On Friday last week, I went to the OpenID panel discussion, hosted by Marshall Kirkpatrick of ReadWriteWeb and starring Scott Kveton, vice-chair of the OpenID foundation board of directors and bacon enthusiast, Chris Messina, community advocate for OpenID, OAuth, and open web in general, and my pal Rick Turoczy, local OpenID wonk.
Dave Recordan, who was scheduled to be on the panel, had to bail early, so Rick stepped in to take his place, a fact I teased him about mercilessly at lunch before the panel.
Rick is no OpenID slouch though. He has covered OpenID and open web for several years, and not just as they relate to the Pacific Northwest. Still, it was fun to tease him.Not surprisingly, the panel was sparsely attended, although people did filter in during the session. One guy came in to look for an outlet for his laptop, and not finding one, left none the smarter despite the OpenID luminaries in the room.
News flash: OpenID comes off as super geeky.
This was a hot topic for the panel. In its current version, as URL that you provide as your credentials to a relying party, OpenID is tough for the average user to get. They compared it to RSS as a failure of technology, but it’s a bit early to declare failure
Facebook’s support for OpenID as a relying party should help. Too bad it’s not working, at least not for me (I’m not alone).
Scott compared the problem to saying you’re SMTP’ing someone rather than saying you’re emailing them. He went on to compare OpenID to Bluetooth and wi-fi as technologies that create a market, whereas OpenID by definition has no market.
Chris disagreed with the market analogy, but all the panelists agreed that OpenID needs to be easier, more like an underlying (and unmarketed) technology that just works for sites.
Part of the hurdle comes from the unintuitive use of a URL to authenticate via OpenID.
All the panelists saw the future of OpenID being at the browser level, not at the individual site level, i.e. you login to your browser, which handles the authentication to each site you visit seamlessly.
Mozilla Labs seems to agree. They are already prototyping how browser-managed authentication could work. Chris agreed with my initial impression that they are on a weird path, but at least, someone is thinking about it.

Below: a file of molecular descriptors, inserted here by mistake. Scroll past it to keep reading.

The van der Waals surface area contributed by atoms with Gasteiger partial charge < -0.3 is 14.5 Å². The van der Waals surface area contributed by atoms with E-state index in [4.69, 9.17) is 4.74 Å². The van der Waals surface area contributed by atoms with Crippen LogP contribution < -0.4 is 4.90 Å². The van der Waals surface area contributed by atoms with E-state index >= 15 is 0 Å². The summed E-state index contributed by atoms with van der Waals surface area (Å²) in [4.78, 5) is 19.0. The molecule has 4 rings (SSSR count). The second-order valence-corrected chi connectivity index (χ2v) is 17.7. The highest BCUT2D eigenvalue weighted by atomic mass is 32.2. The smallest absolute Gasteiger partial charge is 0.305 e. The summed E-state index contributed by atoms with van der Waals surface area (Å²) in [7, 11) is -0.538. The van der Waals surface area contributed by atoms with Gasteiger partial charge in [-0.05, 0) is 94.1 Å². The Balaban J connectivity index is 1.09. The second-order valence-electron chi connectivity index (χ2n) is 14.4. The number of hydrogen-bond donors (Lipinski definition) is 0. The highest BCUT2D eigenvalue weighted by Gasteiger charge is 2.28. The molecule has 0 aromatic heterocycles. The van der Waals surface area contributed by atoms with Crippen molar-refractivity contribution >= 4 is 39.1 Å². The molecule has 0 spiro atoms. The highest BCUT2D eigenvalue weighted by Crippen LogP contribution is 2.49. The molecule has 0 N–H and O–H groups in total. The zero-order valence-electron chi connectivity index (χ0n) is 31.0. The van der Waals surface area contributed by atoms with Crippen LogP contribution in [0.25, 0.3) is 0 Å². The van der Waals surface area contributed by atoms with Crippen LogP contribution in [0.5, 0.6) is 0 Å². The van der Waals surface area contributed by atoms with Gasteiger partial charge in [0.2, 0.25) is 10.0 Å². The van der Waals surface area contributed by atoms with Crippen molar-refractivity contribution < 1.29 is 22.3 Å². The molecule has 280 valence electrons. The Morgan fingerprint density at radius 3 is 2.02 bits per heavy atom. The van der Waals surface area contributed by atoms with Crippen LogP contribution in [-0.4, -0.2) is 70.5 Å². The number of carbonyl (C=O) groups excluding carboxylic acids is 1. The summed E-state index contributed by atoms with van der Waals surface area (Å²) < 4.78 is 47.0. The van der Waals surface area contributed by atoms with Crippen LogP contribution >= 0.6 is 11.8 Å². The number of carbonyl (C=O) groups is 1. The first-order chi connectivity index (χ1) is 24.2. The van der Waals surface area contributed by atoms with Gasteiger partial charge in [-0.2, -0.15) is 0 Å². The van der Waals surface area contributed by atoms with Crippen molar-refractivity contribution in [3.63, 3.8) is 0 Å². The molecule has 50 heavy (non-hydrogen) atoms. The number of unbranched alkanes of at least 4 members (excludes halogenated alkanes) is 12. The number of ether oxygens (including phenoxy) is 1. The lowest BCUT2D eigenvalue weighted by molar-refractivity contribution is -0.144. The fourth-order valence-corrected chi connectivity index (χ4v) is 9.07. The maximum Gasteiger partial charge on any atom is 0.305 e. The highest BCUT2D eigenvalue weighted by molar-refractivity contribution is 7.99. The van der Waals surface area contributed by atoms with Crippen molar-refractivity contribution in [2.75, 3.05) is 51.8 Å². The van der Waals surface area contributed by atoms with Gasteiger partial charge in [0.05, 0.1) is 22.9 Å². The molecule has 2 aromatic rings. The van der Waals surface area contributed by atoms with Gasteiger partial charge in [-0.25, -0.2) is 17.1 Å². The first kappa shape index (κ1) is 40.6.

Eventually, the panel moved on to the interesting stuff, i.e. the OpenID payload possibilities. Beyond the convenience of a single sign-on experience, OpenID could grow to be the single source for information about you–your profile, tags, friends, your online activities, pretty much anything.
Once there’s a single source for this stuff, reputation can be established in a single place (vs. distributed over a whole mess of places), which leads to a goldmine of cool stuff.
Overall, the panel banter was lively (partly because these guys all know each other well) and the content, interesting. OpenID has tons of possibilities. I hope it doesn’t go the way of RSS.
Chris dropped an interesting factoid about Twitter that resonated with me. He said 80% of Twitter’s development effort is spent on private accounts, which were added begrudgingly after the initial launch. Private accounts comprise a mere 10% of Twitter’s users though.
I’ve not done a scientific study of Connect, but that disbursement seems about right to me. Privacy on the ‘tubes is a myth, a unicorn. Please get used to it so we can build cooler stuff.
One final note. Chris Messina and David Haimes have to be twins separated at birth. See for yourself.
Those are my highlights from WebVisions 09. Overall, I enjoyed it, and I hope next year’s iteration will feature more design sessions.
Social media’s a fad anyway 🙂
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